A continuation of my thoughts on this year's March for Life ...
Monday, January 24
March for Life day began around 4:30 am, with layering, packing, breakfasting and cleaning on the to-do list. There was just enough time before loading the bus for a quick interview with the Son Rise Morning Show. By 6:30 am we were headed to the DC Armory for the overflow youth rally.
At the youth rally, we met up with other Cincinnatians, found old friends, belted praise and worship, prayed the Rosary and prepared for Mass. There were a couple of interactions that were particularly noteworthy.
1) A young man who was in the youth group with which I was traveling (as well as a former TOB for Teens student) is in his first year of college seminary. When he walked into the DC Armory, he was surrounded suddenly by dozens of teens who knew him from youth group. In his cassock, this young seminarian was beaming, as were his friends who saw his joy and peace. Another chaperone reported that an adult walked by and commented, "They are treating him like a rock star." Later, one of my brothers told me that it really was like a celebrity interaction because the joyous reunion was broken up by security, who had to clear the aisles before the beginning of Mass. Seeing this young college seminarian in his visible commitment to discerning God's will was such an inspiring sight for all of us.
2) Before Mass began, I noticed Archbishop Schnurr near the back of the Armory. Since my first March for Life in 2003, I have wanted to see my bishop present at the annual event. At the youth rallies, the bishops' names and dioceses are always mentioned, and I have long desired to hear, "from the Archdiocese of Cincinnati" in the list. This was the year! I thanked the Archbishop for his presence. He shared that he was present because last year the high school students attending the March asked when he would march with them, and he promised them he would do so in 2011. Not only was Archbishop Schnurr a concelebrant of the youth rally (in the picture to the right, he is second to last in the procession), but he also participated in the March for Life with groups of Cincinnati high school students. What a gift to be led by our local shepherd in the pursuit of a culture of life!
The Mass at the DC Armory youth rally was wonderful, with Cardinal DiNardo as the celebrant. The homily by Fr. Patrick Riffle was outstanding. Fr. Riffle issued a tremendous challenge to all present -- to be pro-life we must first be pro-Christ. He linked living chastely with being authentically pro-life, as both are expressions of an understanding of the dignity of the human person. The homily is available online, and I cannot recommend it enough.
After the rally, we headed outside to walk approximately 4 miles to the outdoor March for Life rally. As always, the sheer volume of people present was incredible. Yet, once again consistently with my weekend reflections, the beauty of this gathering is not the volume of people but the uniqueness and unrepeatability of each one present.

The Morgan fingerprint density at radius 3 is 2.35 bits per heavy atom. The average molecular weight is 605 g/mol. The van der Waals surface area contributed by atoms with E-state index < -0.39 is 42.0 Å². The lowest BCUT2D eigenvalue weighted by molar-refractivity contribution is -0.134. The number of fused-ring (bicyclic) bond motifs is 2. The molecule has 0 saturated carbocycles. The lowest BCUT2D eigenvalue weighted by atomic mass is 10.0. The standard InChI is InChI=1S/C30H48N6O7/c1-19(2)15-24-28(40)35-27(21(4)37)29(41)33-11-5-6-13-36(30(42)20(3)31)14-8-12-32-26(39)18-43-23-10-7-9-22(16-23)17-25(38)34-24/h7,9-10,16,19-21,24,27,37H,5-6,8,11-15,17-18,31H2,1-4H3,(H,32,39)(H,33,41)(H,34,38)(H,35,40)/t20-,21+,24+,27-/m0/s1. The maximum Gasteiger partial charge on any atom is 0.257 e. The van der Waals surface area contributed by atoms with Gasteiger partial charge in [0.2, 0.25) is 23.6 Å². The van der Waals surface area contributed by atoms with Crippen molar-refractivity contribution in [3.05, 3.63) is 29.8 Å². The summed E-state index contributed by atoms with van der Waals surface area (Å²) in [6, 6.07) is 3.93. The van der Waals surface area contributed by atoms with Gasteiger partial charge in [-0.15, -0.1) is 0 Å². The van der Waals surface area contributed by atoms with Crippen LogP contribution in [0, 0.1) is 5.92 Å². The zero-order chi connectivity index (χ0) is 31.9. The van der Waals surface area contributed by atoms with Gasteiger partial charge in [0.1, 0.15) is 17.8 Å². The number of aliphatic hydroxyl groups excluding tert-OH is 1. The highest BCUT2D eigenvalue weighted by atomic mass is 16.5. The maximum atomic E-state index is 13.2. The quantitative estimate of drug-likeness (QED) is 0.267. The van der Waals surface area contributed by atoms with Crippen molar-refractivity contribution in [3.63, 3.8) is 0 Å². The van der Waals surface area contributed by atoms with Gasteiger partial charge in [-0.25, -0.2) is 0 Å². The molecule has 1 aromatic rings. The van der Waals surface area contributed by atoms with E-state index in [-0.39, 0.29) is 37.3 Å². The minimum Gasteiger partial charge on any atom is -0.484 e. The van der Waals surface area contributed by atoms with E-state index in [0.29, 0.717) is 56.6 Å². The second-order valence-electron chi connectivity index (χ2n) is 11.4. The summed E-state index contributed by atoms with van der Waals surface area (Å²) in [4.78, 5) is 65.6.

There were signs and smiles and tears and frustration and hope and youth and not-as-young and chanting and singing and silence. The walking was very slow to accommodate for all of the people. There were handwarmers and scarves of every color of the rainbow. There were new marchers and veteran marchers. There were Catholics, Protestants, Jews and other religions. What every person had in common was that they had received life as a gift. We were born. And each of us present on January 24, 2011 (estimates say between 250,000-400,000 people) want every human person to be given this gift as well.
When we arrived in front of the Supreme Court building, the Dominicans with whom we were marching, sang the Salve Regina as a closing prayer. We then walked to a House office building to meet the congressman and congresswoman who represent Cincinnati.
Eventually we were back on the bus with a nine hour overnight trip ahead of us. Early in the journey on Monday night, the youth were invited to share their reflections on the weekend. For an hour and a half we heard beautiful reflections, profound insights and moments of deeper conversions. We heard about the teens' attempts to consider the dignity of every person during our DC travels. We listened to appreciation for the youth rally homily. We were told of deeper understanding of the beauty of the pro-life movement. We were given hope and inspiration and encouragement and joy.
Every March for Life offers a new experience. This year my own reflections centered on the inestimable dignity of each human person, precisely as a unique person. And yet again I was reminded that when we view others as persons whom Christ deemed worthy of being saved, then the culture will be transformed. But the only way to pass from a culture of death and a civilization of use to a culture of life and a civilization of love is when we see the dignity of each and every human person -- from the unborn to the defenseless to the elderly -- as a life created by God and redeemed by Him.
Traveling through DC in the days preceding the March allowed us all to see more clearly that we can march for life in our daily interactions. By our joy, peace, and awareness of the gift of dignity and value given by God, we are proclaiming the beauty of life to all whom we encounter, whether we are eating lunch, walking through a museum, standing in front of a monument, riding a bus or strolling down a busy street. And in the daily march for life through life, we are witnessing that life is a gift worth defending.